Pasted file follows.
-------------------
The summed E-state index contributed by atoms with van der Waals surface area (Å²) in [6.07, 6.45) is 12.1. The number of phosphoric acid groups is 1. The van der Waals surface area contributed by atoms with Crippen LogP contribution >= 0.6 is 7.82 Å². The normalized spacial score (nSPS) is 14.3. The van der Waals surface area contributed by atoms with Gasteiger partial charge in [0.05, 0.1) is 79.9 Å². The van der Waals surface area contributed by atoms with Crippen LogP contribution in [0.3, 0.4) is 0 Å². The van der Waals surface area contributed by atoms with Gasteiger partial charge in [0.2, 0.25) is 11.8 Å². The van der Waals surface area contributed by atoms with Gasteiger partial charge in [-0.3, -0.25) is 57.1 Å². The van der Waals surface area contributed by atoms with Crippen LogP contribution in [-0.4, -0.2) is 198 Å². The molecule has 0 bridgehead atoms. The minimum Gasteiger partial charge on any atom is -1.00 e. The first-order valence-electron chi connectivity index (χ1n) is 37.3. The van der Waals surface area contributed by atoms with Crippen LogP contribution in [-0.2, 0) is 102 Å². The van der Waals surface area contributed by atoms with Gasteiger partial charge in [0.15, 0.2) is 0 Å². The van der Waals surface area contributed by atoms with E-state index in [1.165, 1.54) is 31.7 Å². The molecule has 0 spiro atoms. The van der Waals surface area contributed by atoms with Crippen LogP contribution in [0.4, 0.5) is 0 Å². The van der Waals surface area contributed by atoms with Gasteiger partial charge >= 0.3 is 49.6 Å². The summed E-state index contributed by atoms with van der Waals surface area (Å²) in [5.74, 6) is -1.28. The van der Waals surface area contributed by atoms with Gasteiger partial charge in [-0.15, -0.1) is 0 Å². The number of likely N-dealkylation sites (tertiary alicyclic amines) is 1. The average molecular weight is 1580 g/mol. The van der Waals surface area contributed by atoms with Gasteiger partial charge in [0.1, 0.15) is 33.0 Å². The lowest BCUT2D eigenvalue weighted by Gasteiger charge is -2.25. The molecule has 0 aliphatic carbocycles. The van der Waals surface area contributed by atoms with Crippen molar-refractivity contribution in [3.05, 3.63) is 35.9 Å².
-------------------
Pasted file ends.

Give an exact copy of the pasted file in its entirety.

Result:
The summed E-state index contributed by atoms with van der Waals surface area (Å²) in [6.07, 6.45) is 12.1. The number of phosphoric acid groups is 1. The van der Waals surface area contributed by atoms with Crippen LogP contribution >= 0.6 is 7.82 Å². The normalized spacial score (nSPS) is 14.3. The van der Waals surface area contributed by atoms with Gasteiger partial charge in [0.05, 0.1) is 79.9 Å². The van der Waals surface area contributed by atoms with Crippen LogP contribution in [0.3, 0.4) is 0 Å². The van der Waals surface area contributed by atoms with Gasteiger partial charge in [0.2, 0.25) is 11.8 Å². The van der Waals surface area contributed by atoms with Gasteiger partial charge in [-0.3, -0.25) is 57.1 Å². The van der Waals surface area contributed by atoms with Crippen LogP contribution in [-0.4, -0.2) is 198 Å². The molecule has 0 bridgehead atoms. The minimum Gasteiger partial charge on any atom is -1.00 e. The first-order valence-electron chi connectivity index (χ1n) is 37.3. The van der Waals surface area contributed by atoms with Crippen LogP contribution in [-0.2, 0) is 102 Å². The van der Waals surface area contributed by atoms with Gasteiger partial charge in [0.15, 0.2) is 0 Å². The van der Waals surface area contributed by atoms with E-state index in [1.165, 1.54) is 31.7 Å². The molecule has 0 spiro atoms. The van der Waals surface area contributed by atoms with Crippen LogP contribution in [0.4, 0.5) is 0 Å². The van der Waals surface area contributed by atoms with Gasteiger partial charge >= 0.3 is 49.6 Å². The summed E-state index contributed by atoms with van der Waals surface area (Å²) in [5.74, 6) is -1.28. The van der Waals surface area contributed by atoms with Gasteiger partial charge in [-0.15, -0.1) is 0 Å². The number of likely N-dealkylation sites (tertiary alicyclic amines) is 1. The average molecular weight is 1580 g/mol. The van der Waals surface area contributed by atoms with Gasteiger partial charge in [0.1, 0.15) is 33.0 Å². The lowest BCUT2D eigenvalue weighted by Gasteiger charge is -2.25. The molecule has 0 aliphatic carbocycles. The van der Waals surface area contributed by atoms with Crippen molar-refractivity contribution in [3.05, 3.63) is 35.9 Å².